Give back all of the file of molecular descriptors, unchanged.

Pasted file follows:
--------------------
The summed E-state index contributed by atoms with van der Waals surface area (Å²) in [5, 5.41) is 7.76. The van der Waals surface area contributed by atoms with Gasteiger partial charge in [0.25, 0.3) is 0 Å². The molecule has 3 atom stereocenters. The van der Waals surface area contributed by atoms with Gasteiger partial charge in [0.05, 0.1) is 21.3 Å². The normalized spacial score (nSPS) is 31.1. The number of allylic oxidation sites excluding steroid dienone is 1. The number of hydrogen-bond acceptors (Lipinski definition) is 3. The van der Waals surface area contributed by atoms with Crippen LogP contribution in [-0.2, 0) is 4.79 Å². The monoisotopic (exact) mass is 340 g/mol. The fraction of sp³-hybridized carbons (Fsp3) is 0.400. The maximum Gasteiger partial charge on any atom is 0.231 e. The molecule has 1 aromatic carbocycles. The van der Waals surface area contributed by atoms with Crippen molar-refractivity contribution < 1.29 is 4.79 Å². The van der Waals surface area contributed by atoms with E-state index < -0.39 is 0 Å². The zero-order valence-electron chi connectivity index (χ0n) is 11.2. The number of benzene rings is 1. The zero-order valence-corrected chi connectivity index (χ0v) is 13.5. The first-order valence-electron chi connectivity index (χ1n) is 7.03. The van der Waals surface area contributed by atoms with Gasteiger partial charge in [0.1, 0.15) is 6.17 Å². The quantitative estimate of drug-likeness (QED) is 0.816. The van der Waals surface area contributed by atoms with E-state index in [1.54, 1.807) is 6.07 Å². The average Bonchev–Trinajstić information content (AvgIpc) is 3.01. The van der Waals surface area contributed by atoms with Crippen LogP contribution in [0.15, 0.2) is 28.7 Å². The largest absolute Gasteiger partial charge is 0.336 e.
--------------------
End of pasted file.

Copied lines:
The summed E-state index contributed by atoms with van der Waals surface area (Å²) in [5, 5.41) is 7.76. The van der Waals surface area contributed by atoms with Gasteiger partial charge in [0.25, 0.3) is 0 Å². The molecule has 3 atom stereocenters. The van der Waals surface area contributed by atoms with Gasteiger partial charge in [0.05, 0.1) is 21.3 Å². The normalized spacial score (nSPS) is 31.1. The number of allylic oxidation sites excluding steroid dienone is 1. The number of hydrogen-bond acceptors (Lipinski definition) is 3. The van der Waals surface area contributed by atoms with Crippen LogP contribution in [-0.2, 0) is 4.79 Å². The monoisotopic (exact) mass is 340 g/mol. The fraction of sp³-hybridized carbons (Fsp3) is 0.400. The maximum Gasteiger partial charge on any atom is 0.231 e. The molecule has 1 aromatic carbocycles. The van der Waals surface area contributed by atoms with Crippen molar-refractivity contribution < 1.29 is 4.79 Å². The van der Waals surface area contributed by atoms with E-state index < -0.39 is 0 Å². The zero-order valence-electron chi connectivity index (χ0n) is 11.2. The number of benzene rings is 1. The zero-order valence-corrected chi connectivity index (χ0v) is 13.5. The first-order valence-electron chi connectivity index (χ1n) is 7.03. The van der Waals surface area contributed by atoms with Gasteiger partial charge in [0.1, 0.15) is 6.17 Å². The quantitative estimate of drug-likeness (QED) is 0.816. The van der Waals surface area contributed by atoms with E-state index in [1.54, 1.807) is 6.07 Å². The average Bonchev–Trinajstić information content (AvgIpc) is 3.01. The van der Waals surface area contributed by atoms with Crippen LogP contribution in [0.15, 0.2) is 28.7 Å². The largest absolute Gasteiger partial charge is 0.336 e.